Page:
The Achievement Escort is a column that examines the metagame surrounding achievements. It is not a guide for specific achievements, but rather a commentary on how achievements can alter a gamer’s experience and expose gameplay elements that may otherwise have remained hidden.
When people see my gamerscore, I usually hear an incredulous guttural grunt cut with a dash of judgment (depending on the person). Personally I feel it’s not that impressive, but I guess I would think that. Regardless, I’m inevitably called to justify the number. I can understand why. Achievements are, ostensibly, the lamest invention in the world. At first glance, they’re nothing more than a hollow incentive to drag out the length of a game. Even worse, those who seek them out are mindless accomplishment junkies needing nothing more than an increasing number to feel good about themselves.
But it isn’t about that. It’s actually a lot more substantial than that. Well, for me anyway.
I find most modern games boring. Modern design typically works in a ton of large-scale set pieces to create the illusion of activity. The perennial example is Call of Duty’s campaigns. Sure buildings are blowing up and nuclear bombs are detonating just outside the invisible cage you’re romping in, but the actual game is just glorified whack-a-mole against brainless enemies through a set of holographic iron sights. The game itself is simple, easy, and worst of all, not intellectually stimulating.
But let’s mix in some achievements. Say that there’s an achievement for finishing a level using only melee attacks. Suddenly there are so many more interesting problems. How much health do I have? Is it enough to run straight at an enemy and just stab him? How numerous are the enemies? How can I use the cover which will be inevitably sprinkled around the level to obstruct line of sight? Suddenly, level design, stats, the number of enemies, and so many more aspects of the game actually matter. The pittance of numbers awarded to me on completing it is irrelevant; the enrichment of the experience is paramount.
And that’s just dealing with one individual achievement. The most satisfying aspect of achievements is a metagame surrounding them.
Getting just one achievement at a time is interesting but not interesting enough. Plus there are infinite guides and videos on how to get individual achievements so why would you read this for that sort of information? What fascinates me is combining achievements to maximize points gained relative to time spent.
To me, this is the ultimate metagame surrounding achievements and requires analyzing what an achievement wants you to do, how you can accomplish that with the game’s mechanics, and how your personal level of skill enters into the equation. For instance, there might be an achievement for finishing a level on the hardest difficulty. You could do that at the same time as the melee-only achievement described above, but would it be faster to do both at the same time or just play the level twice? Making that judgment call and continuously re-evaluating your approach as you gain more knowledge and skill about the game is a constant metagame that is generally far more interesting than the actual gameplay.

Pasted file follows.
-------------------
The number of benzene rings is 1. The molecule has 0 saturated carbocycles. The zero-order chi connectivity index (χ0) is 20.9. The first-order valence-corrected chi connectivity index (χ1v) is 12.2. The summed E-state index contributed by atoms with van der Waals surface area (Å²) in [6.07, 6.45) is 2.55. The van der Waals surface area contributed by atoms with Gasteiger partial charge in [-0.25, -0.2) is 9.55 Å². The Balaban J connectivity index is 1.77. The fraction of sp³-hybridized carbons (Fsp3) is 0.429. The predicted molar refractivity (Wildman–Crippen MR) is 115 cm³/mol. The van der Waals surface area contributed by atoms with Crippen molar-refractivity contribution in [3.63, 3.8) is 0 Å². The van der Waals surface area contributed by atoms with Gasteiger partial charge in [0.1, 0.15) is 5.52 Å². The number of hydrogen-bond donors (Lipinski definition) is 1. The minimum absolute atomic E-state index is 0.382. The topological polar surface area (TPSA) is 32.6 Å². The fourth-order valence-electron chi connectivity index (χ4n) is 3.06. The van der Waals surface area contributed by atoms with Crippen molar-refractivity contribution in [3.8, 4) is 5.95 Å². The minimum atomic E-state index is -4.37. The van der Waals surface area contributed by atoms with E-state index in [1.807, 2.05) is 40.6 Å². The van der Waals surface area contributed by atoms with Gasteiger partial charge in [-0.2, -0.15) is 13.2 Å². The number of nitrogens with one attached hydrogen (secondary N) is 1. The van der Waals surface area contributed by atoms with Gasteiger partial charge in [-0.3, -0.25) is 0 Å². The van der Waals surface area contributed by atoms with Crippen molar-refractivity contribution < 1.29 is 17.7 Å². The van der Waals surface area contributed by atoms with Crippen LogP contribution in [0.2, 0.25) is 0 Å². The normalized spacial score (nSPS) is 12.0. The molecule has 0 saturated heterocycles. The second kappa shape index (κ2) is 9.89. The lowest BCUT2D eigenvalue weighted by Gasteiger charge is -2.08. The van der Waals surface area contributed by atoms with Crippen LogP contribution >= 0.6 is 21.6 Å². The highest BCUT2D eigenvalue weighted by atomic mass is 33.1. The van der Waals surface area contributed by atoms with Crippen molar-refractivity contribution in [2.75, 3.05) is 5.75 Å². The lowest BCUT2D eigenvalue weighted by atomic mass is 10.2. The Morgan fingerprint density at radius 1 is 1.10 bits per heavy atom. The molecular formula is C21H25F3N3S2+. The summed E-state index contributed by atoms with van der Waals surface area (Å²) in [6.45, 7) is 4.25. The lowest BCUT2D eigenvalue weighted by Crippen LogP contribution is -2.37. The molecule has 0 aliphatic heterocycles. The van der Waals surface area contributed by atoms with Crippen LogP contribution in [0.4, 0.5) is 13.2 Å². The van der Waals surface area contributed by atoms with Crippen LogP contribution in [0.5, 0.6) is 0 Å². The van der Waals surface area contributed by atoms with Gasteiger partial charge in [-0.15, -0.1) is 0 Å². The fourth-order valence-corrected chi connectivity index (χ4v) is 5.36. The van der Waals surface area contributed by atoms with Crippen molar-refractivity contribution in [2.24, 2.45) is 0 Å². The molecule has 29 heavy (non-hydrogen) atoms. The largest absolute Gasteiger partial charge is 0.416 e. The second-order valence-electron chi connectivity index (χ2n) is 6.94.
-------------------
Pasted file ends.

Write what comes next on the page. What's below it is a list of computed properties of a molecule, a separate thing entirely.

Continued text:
Strategies for achievement stacking is what this column will address, which in turn will provide commentary on the gameplay and structure of any given game.
Here’s a simple example to illustrate what I mean about meta-challenge and achievement stacking.
Loyal Fan – 10G - Play at least 10 unique songs by the same artist
Decade Decadence – 10G - Play at least 50 songs from the same decade
Genre Diehard – 10G - Play at least 50 unique songs in the same genre
These are not difficult achievements to get, but they are awfully time consuming. The most brute-force method requires playing 110 songs, but surely we can do better.
The stacking strategy is fairly straightforward — if you can find 50 songs that are both in the same genre and decade, 10 of which from the same artist, you get all three in the same amount of time it’d take to get you one. Odds are you don’t have enough DLC to satisfy that requirement though.
Then, to minimize effort, you must find the highest possible overlap between genre and decade, while ensuring that you have 50 or more of either independently to satisfy the requirement. For instance, say you have 40 songs that are both 90s and “rock,” that means you only need to play 10 additional 90s songs of any genre, and 10 additional rock songs from any decade.
Songlist filtering is a vital tool for this. By hitting back / select in the song list, you can filter by decade and even get quick counts for all of your sub-categories. Once you’ve filtered by genre, you can sort by decade, and then count through to find which has the highest crossover.
Playing Blitz in this way didn’t have a profound impact on the game, aside from my playing a lot of Alanis Morissette and Foo Fighters. Instead, the new experience resulted in a much more interesting problem than simply mashing my way through Cult of Personality over and over. Solving / minimizing this problem reminds me of logic puzzles — the kind that are like “Harry is 2 inches taller than Sally and likes ice cream. What color is Sally’s shirt?”
Another particularly interesting aspect of this problem is that there’s no universal answer for every player. Typically in games you can describe a specific skill or pattern to exploit, but in this case, it depends entirely on the music resident in every player’s game.